As tax season approaches, scammers start preying on people, usually demanding some type of payment.
Add in the uncertainty caused by the spread of COVID-19, and this is prime time for fraud, police say. Police are saying be especially aware of any calls claiming to have cures for coronavirus or a faster delivery of stimulus checks.
One population that scammers highly target is the elderly.
Floyd County Police Sgt. Chris Fincher said that they haven’t received any official reports in Floyd County but there have been some reports in other areas.
“The Federal Trade Commission has already come out with a statement, so we’re trying to echo that,” Fincher said.
The FTC issued a statement this week saying that there are “no fees or charges of any type associated with refunds or stimulus checks” and any check the government sends will never be larger than requested or ask for money back in return.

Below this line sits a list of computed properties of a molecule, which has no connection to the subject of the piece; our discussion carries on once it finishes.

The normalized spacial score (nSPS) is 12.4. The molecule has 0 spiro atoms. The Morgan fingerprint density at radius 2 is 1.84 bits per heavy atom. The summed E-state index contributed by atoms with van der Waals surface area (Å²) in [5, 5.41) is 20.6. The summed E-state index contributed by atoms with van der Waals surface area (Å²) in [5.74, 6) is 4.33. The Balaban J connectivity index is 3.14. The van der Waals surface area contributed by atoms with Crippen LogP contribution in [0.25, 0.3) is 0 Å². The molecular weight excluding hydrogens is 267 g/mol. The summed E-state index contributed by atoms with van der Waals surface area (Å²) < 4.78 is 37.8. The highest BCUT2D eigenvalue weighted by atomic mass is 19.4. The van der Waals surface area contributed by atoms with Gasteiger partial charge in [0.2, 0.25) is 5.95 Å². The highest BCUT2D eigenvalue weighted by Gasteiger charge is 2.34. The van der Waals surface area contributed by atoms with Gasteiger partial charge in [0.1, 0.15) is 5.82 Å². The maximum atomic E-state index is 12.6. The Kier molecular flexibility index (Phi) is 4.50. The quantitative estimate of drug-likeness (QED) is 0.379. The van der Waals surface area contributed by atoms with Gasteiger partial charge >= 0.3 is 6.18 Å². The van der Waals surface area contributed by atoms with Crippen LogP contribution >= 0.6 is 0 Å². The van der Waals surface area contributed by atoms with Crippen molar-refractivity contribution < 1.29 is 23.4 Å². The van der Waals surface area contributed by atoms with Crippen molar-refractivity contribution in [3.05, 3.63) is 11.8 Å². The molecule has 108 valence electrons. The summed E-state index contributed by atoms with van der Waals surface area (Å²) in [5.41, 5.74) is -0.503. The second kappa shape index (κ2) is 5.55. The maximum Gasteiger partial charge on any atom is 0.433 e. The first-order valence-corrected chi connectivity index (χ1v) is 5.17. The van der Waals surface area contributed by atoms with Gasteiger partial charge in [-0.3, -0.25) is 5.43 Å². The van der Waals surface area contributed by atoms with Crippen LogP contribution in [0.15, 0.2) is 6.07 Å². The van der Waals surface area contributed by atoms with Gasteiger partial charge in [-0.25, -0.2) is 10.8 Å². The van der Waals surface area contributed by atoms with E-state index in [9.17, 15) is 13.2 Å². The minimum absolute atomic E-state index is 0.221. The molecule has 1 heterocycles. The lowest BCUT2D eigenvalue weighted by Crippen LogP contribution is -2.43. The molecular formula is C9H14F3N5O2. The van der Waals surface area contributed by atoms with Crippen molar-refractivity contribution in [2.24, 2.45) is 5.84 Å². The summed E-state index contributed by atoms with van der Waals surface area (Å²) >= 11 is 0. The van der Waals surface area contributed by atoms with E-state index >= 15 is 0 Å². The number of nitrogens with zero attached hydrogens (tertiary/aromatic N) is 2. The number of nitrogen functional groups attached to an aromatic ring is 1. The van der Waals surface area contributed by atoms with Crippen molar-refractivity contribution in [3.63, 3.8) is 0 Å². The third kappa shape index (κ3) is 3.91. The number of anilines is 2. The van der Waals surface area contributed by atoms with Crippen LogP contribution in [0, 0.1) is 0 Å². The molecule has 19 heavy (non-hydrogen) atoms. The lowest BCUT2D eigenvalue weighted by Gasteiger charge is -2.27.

Other scammers have been calling people, and claiming that they have some type of cure for COVID-19. These cures range in different forms, such as vaccines, oils and lozenges.
Fincher said the Food and Drug Administration and the FTC have issued warnings to these scammers, telling them to cease peddling false claims of a cure or treatment.
Police ask people to remain wary of any phone calls or emails from people claiming to be from public health agencies and the Centers for Disease Control and Prevention.
“Don’t click on any links and don’t feel pressured to give anybody any money over the phone,” Fincher said. “People need to take a minute to breathe and realize that it’s probably a scam.”
If you receive a scam call concerning stimulus money or the coronavirus, please contact the FTC at www.ftc.gov/complain and also notify the FCPD.